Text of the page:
Interpreters and Customer Service: The Importance of Good Service in Museums

We’ve all experienced it at one time or another: horrible customer service.  For those of us in the museum world, it is especially offensive when we encounter bad service in a museum.  For those of us working in museum education and interpretation, it’s almost unforgivable to get a cold shoulder, dismissive glance, or a curt/uninformed answer from interpreters– our own people!  We’ve all experienced it—maybe at our own museums.  I hope we never get over it when we do.  Experiences like these should strike fear into our hearts.  Think of all the work, dedication, passion, blood, sweat and tears (I may exaggerate about the blood) that go into our work.  Consider all the great, transformative stories we prepare for our guests.  Think about all of the “aha” moments we imagine people having as they engage our interpreters.  All of this can be ruined with one bad interaction.


An interpreter at The Henry Ford
An interpreter at The Henry Ford


Compared to other front-line staff, interpreters spend long periods of time with guests.  Guests look to interpreters as authority figures—spokespeople for the museum and experts in its stories.  A bad experience with an interpreter will leave lasting impression of the museum as a whole.  Therefore, it’s essential for us to recognize interpreters as customer service ambassadors.  Those who manage interpreters must become customer service zealots.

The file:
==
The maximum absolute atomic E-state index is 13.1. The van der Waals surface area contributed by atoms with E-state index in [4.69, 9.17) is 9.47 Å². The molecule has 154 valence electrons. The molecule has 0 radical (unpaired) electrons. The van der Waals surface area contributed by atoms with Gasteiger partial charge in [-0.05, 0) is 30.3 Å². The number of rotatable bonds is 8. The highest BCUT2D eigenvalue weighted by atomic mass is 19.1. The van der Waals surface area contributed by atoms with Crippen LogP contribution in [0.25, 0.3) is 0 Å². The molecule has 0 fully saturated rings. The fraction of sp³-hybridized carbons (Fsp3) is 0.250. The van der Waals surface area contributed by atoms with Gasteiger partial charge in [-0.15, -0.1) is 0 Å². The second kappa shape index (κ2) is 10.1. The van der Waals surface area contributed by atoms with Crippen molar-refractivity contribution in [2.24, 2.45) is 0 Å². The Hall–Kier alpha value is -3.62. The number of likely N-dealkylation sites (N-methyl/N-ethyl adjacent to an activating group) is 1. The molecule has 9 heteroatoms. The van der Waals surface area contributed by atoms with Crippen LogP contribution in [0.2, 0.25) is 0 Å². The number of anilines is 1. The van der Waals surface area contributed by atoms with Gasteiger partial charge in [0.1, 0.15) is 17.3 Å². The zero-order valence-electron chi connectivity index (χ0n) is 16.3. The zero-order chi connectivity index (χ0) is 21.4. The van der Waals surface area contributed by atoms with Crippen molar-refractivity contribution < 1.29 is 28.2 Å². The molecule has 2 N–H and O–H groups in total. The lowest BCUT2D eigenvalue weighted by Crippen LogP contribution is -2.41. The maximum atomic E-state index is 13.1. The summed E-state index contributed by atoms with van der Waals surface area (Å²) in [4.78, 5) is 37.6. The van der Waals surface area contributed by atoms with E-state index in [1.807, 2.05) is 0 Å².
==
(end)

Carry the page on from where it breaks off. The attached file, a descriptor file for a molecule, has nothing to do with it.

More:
The Customer Service Revolution, by John DiJulius of the DiJulius Group offers an engaging approach to customer service.  DiJulius uses examples from Corporate America—Starbucks, Chick-fil-A, Ritz Carleton and others—for what he calls

revolutionary customer service.  At first glance, DiJulius’ brand of customer service seems anything but revolutionary.  Instead, it seems rather basic: treat people well, with empathy, with respect, with compassion.  However, this type of service works.  It fosters relationship-building and customer loyalty.  How many of our institutions wouldn’t benefit from more loyal guests and members? In The Customer Service Revolution, DiJulius is both theoretical and pragmatic.  He is engaging and dynamic.  While The Customer Service Revolution is geared towards for-profits, its message is vital for nonprofits.  For those of us who work in interpretation, especially for those who manage interpreters, The Customer Service Revolution is required reading.